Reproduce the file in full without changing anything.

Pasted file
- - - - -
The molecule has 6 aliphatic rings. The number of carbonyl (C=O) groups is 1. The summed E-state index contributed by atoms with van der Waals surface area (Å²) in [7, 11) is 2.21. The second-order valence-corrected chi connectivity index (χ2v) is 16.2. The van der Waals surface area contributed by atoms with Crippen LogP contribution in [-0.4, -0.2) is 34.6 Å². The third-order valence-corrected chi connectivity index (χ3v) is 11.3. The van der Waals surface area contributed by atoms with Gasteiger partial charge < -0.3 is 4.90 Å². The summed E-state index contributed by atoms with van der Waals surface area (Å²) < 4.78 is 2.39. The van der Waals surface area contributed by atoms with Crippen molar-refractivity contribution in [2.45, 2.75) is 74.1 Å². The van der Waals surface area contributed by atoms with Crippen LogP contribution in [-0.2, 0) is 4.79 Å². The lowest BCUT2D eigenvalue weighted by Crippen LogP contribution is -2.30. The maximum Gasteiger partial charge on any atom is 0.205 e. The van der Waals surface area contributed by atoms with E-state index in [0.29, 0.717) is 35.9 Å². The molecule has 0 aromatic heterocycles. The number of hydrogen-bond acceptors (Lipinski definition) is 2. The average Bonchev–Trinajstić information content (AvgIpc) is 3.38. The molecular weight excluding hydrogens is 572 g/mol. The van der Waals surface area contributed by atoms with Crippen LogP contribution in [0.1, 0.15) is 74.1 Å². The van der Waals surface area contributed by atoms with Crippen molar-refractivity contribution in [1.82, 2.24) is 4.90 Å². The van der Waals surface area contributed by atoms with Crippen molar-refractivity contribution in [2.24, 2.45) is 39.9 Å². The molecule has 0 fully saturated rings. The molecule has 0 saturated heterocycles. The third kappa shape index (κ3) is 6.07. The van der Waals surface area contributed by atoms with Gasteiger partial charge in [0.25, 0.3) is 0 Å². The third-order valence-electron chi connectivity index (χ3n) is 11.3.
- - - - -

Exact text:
The molecule has 6 aliphatic rings. The number of carbonyl (C=O) groups is 1. The summed E-state index contributed by atoms with van der Waals surface area (Å²) in [7, 11) is 2.21. The second-order valence-corrected chi connectivity index (χ2v) is 16.2. The van der Waals surface area contributed by atoms with Crippen LogP contribution in [-0.4, -0.2) is 34.6 Å². The third-order valence-corrected chi connectivity index (χ3v) is 11.3. The van der Waals surface area contributed by atoms with Gasteiger partial charge < -0.3 is 4.90 Å². The summed E-state index contributed by atoms with van der Waals surface area (Å²) < 4.78 is 2.39. The van der Waals surface area contributed by atoms with Crippen molar-refractivity contribution in [2.45, 2.75) is 74.1 Å². The van der Waals surface area contributed by atoms with Crippen LogP contribution in [-0.2, 0) is 4.79 Å². The lowest BCUT2D eigenvalue weighted by Crippen LogP contribution is -2.30. The maximum Gasteiger partial charge on any atom is 0.205 e. The van der Waals surface area contributed by atoms with E-state index in [0.29, 0.717) is 35.9 Å². The molecule has 0 aromatic heterocycles. The number of hydrogen-bond acceptors (Lipinski definition) is 2. The average Bonchev–Trinajstić information content (AvgIpc) is 3.38. The molecular weight excluding hydrogens is 572 g/mol. The van der Waals surface area contributed by atoms with Crippen LogP contribution in [0.1, 0.15) is 74.1 Å². The van der Waals surface area contributed by atoms with Crippen molar-refractivity contribution in [1.82, 2.24) is 4.90 Å². The van der Waals surface area contributed by atoms with Crippen molar-refractivity contribution in [2.24, 2.45) is 39.9 Å². The molecule has 0 fully saturated rings. The molecule has 0 saturated heterocycles. The third kappa shape index (κ3) is 6.07. The van der Waals surface area contributed by atoms with Gasteiger partial charge in [0.25, 0.3) is 0 Å². The third-order valence-electron chi connectivity index (χ3n) is 11.3.